ADMISSIONS CATEGORIES "--#$6 !#,"!,,506 (1/*2*1456 &306 1*'2..23/6 '%.46 '156 &30'1+6 1+2(1423/6 436 4)5 #&&2(563&6*'2..23/.61/*6!5(30*.63002.63++556 65.463++55 -405546-%'4506-3%4)6103+2/16  6+2(1423/6&30'.61056112+1+5 &03'6 4)56 #&&2(56 3&6 *'2..23/.6 1/*6 !5(30*.6 )5.56 &30'.6 '%.46 5 (3'+545*6 1/*6 054%0/5*6 436 4)56 (3++556 4354)506 24)6 1/6 1+2(1423/ &5563&6 6)2()62.6/34605&%/*1+5 06

@GA<;BCH B77>D=BCFAH 4<EH <B3GH CEFH 7@G3DE:A>5H BFFGC?G?H BC5H =E>>G8G ;:AFH9E>>E4HF<GAGH7@E=G?:@GA -6 !G:GAFH B77>D=BFDECH ;BFG@DB>AH 9@E;H F<GH )99D=GH E9H 0?;DAADECAH BC?H !G=E@?A6 #6 !G:GAFH F@BCA=@D7FH E9H AG=EC?B@5H A=<EE>H @G=E@?AH 2GH AGCFH ?D@G=F>5H FE F<GH)99D=GHE9H0?;DAADECAHBC?H!G=E@?A 6 B3GH +G?D=B>H *"B;DCBFDECH 9E@;H =E;7>GFG?H 25H >D=GCAG?H ;G?D=B> 7G@AECCG>6H CH B??DFDECH FEH F<GH +G?D=B>H *"B;DCBFDECH 9E@;/H 7G@AECA 2E@CHB9FG@HG=G;2G@H-/H-/H;:AFHB>AEH<B3GH ;;:CDBFDECAH9@E; =E;7>GFG?H 25H >D=GCAG?H ;G?D=B>H 7G@AECCG>6H )56 5*2(1+6 , 1'2/1423/6 &30'6 .)3%+*6 56 '12+5*6 436 4)56 "205(4306 3&6 51+4)6 -502(5. 6 .GC?H =E;7>GFG?H 077>D=BFDECH 9E@H 0?;DAADECH %G"=G7FH 9E@H +G?D=B>H *"B;DCBFDECH 9E@;$H BC?H B77>D=BFDECH 9GGH FEH F<GH )99D=GH E9H 0?;DAADECAH BC?H!G=E@?A6 6 1E;7>GFGH 7>B=G;GCFH G"B;DCBFDECH DCH *C8>DA</H @GB?DC8/H BC?H ;BF<G;BFD=AH 7@DE@H FEH @G8DAF@BFDECH 9E@H B77@E7@DBFGH 7>B=G;GCFH DCH *C8>DA<HBC?H;BF<G;BFD=AH=E:@AGA6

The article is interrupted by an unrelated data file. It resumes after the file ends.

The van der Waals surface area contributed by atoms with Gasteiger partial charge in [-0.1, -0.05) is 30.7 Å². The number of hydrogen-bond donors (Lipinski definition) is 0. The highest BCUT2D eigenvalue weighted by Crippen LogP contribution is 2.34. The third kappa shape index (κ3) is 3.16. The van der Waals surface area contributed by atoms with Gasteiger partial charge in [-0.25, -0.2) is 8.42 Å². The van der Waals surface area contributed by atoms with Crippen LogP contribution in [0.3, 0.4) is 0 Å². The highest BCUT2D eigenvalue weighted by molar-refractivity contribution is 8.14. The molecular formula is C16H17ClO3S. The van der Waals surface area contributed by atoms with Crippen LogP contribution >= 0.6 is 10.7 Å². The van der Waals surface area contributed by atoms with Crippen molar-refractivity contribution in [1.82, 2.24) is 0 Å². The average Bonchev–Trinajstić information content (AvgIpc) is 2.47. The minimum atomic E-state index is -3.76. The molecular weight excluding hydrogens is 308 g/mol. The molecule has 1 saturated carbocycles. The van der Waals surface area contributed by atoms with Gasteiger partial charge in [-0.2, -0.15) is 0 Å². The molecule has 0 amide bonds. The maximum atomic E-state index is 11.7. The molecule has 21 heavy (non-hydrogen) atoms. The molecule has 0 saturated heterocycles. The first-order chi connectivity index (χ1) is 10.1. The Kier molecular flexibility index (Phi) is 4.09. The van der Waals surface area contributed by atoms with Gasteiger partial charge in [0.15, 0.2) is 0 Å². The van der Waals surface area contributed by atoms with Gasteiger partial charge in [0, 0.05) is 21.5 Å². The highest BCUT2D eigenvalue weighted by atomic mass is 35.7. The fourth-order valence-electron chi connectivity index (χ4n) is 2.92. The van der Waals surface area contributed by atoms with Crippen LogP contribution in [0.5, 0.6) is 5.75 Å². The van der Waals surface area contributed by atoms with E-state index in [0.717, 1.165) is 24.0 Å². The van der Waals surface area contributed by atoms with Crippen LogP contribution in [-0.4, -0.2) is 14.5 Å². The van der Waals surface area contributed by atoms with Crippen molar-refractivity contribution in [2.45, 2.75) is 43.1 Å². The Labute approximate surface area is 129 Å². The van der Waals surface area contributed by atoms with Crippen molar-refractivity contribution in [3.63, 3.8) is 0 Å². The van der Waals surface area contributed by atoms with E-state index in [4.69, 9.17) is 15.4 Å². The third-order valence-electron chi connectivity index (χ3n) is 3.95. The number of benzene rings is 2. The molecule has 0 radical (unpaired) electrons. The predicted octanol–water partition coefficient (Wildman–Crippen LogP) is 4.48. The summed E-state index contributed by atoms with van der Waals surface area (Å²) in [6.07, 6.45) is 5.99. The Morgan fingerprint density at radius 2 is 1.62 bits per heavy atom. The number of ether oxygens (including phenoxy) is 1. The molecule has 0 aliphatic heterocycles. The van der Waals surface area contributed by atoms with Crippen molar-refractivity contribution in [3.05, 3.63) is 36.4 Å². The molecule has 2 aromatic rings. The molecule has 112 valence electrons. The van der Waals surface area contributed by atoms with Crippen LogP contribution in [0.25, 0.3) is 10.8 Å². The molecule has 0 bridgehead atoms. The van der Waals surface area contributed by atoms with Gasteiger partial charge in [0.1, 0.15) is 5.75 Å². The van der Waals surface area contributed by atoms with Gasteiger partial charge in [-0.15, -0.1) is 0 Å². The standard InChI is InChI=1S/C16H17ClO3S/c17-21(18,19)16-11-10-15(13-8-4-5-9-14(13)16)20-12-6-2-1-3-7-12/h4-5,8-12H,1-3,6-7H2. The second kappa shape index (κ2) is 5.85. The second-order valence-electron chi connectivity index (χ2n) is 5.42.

6

,@BCA9G@H B77>D=BCFAH 4<EH <B3GH CEFH 7@G3DE:A>5H BFFGC?G?H +E@@DAH 1E>>G8G A<E:>?H 9E>>E4H F<GH AB;GH 7@E=G?:@GAH E:F>DCG?H B2E3GH 9E@H @GA<;BC B77>D=BCFA6H CHB??DFDECHF<G5H   -6 .:2;DFHBCHE99D=DB>HF@BCA=@D7FH9@E;HGB=<H=E>>G8GH7@G3DE:A>5HBFFGC?G?6 #6 .:2;DFHG3D?GC=GHE9H<ECE@B2>GH@G>GBAGH9@E;HF<GH=E>>G8GH9@E;H4<D=< F<GHB77>D=BCFHDAHF@BCA9G@@DC86 0C5H =E:@AGH DCH 4<D=<H BH F@BCA9G@H AF:?GCFH <BAH ;B?GH BH 8@B?GH 2G>E4H 1 4D>>HCEFH2GHB==G7FG?H9E@HF@BCA9G@H=@G?DF6